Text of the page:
The following post is by Amber Carroll, EQUIP’s Volunteer Coordinator. She leads conversations in her church about loving LGBT+ people, is moved by her love for the LGBT+ people in her family, and is a proud mother of two. Connect with her at email@example.com.
Jesus isn’t shocked by sin.
He’s angry at sin. He is outraged over sin. He hates sin. And though he never sinned, he was beaten and killed for sin. But scripture never records Jesus being shocked by sin. “Really??? Again?? Can’t you get it together? What do you think you’re doing?” None of that ever crosses Jesus’s lips.
See, Jesus knows people. He knows we are inherently sinful (Romans 3:23) and yet he steps in and loves us, woos us, pursues us (1 John 3:1, Romans 8:37-39).
But we. We are often stunned by the sins of others. Someone confesses their sin to us and our jaw drops to the floor. We think, “How could THEY ever do THAT? I would NEVER.” Jamie Ivey, in her book If You Only Knew, calls this “sin shock.”
Our words and even our body language drive people away, and in essence we’re telling people, “Your confession is not welcome here.” We’re creating a culture that tells people, “It’s better for you to carry the weight of your guilt and shame around than confess it.”
This seems to be especially true when someone reveals same-sex sexual sin. Rather than responding with compassion and humility, we quietly stop asking them to serve in the church nursery, we fire them from their camp counselor job, and we look at them suspiciously when a same-sex hug lasts a few seconds longer than we think it should. Though we say with our mouths that “all ground is level at the foot of the cross,” we tend to view same-sex sexual sin with a Pharisaical attitude: “God, thank you I’m not like them” (Luke 18:11).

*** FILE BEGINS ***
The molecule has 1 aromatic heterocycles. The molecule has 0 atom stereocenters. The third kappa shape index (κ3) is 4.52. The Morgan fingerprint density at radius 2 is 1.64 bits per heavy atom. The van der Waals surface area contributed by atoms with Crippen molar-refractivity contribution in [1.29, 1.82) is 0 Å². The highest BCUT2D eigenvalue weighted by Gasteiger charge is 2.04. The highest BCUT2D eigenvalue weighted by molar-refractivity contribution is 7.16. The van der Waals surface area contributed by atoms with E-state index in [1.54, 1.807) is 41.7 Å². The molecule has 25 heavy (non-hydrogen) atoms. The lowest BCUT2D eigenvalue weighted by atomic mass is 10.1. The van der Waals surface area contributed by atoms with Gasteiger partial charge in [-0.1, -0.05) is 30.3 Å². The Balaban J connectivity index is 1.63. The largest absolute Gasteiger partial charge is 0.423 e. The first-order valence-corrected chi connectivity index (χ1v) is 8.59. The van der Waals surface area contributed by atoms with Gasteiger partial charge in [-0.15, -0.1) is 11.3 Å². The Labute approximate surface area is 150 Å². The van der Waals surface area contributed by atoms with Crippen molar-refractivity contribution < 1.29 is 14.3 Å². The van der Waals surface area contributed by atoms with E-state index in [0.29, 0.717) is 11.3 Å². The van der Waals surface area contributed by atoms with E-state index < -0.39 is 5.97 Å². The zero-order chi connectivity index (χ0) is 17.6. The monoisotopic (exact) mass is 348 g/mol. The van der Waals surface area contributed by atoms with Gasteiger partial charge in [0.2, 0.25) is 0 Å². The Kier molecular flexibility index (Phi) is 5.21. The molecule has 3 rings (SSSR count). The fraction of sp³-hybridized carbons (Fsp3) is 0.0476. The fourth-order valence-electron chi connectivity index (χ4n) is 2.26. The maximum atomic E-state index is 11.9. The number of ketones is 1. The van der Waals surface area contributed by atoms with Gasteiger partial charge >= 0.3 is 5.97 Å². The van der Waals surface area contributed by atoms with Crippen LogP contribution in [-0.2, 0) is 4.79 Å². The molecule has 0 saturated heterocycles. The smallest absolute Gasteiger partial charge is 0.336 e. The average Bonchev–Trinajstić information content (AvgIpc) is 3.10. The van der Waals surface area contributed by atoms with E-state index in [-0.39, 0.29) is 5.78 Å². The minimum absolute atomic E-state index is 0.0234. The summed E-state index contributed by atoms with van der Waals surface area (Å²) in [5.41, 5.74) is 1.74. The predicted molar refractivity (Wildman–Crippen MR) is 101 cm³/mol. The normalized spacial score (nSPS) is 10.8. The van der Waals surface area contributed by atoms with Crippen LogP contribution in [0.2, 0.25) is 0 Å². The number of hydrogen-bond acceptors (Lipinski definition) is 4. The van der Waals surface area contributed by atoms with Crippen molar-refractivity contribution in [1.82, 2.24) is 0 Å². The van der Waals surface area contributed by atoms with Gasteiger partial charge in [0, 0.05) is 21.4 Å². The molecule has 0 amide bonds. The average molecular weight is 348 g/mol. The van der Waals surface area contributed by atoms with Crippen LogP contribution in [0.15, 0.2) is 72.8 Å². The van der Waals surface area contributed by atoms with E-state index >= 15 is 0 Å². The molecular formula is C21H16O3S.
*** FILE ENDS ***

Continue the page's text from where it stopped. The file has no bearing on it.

For lack of a compassionate space to confess and be offered something truly better, many gay Christians struggling with sexual sin are drowning in guilt and shame, suffocating under the weight of the burden they carry alone – all for fear of what the rest of us would think. And that’s blocking them from the freedom that’s found in bringing sin to light, in repenting, in knowing that their pain and shame and guilt are all welcome at the table.
It doesn’t have to be this way, though. We have Jesus. And because we have Jesus -- the very same Jesus who wasn’t shocked when the woman caught in adultery was brought before him, the same Jesus who knew Peter would deny him and yet pursued him, the same Jesus who didn’t bat an eye when the Samaritan woman with five ex-husbands showed up at the well -- because we have that Jesus we can create a culture where people are expected to confess and repent of sin (even sexual sin) and where people have a safe space to be transformed into the likeness of Christ (not transformed into a person with opposite-sex attractions).
No, Jesus isn’t shocked by sin. He welcomes confession and does not condemn (Romans 8:1). In fact, he was the one condemned for sin. Neither should we condemn when our brothers and sisters confess sin to us. Instead, we value others and their lives and their stories. We humbly listen and we love well. When sin is confessed, we remember the hope of the Gospel and we lead people to the Redeemer who died for that very sin and who is continually redeeming us from our sin. And we begin to change the culture of our churches from one filled with “sin shock” to one where people are free to confess and repent and be freed from the weight of guilt and shame.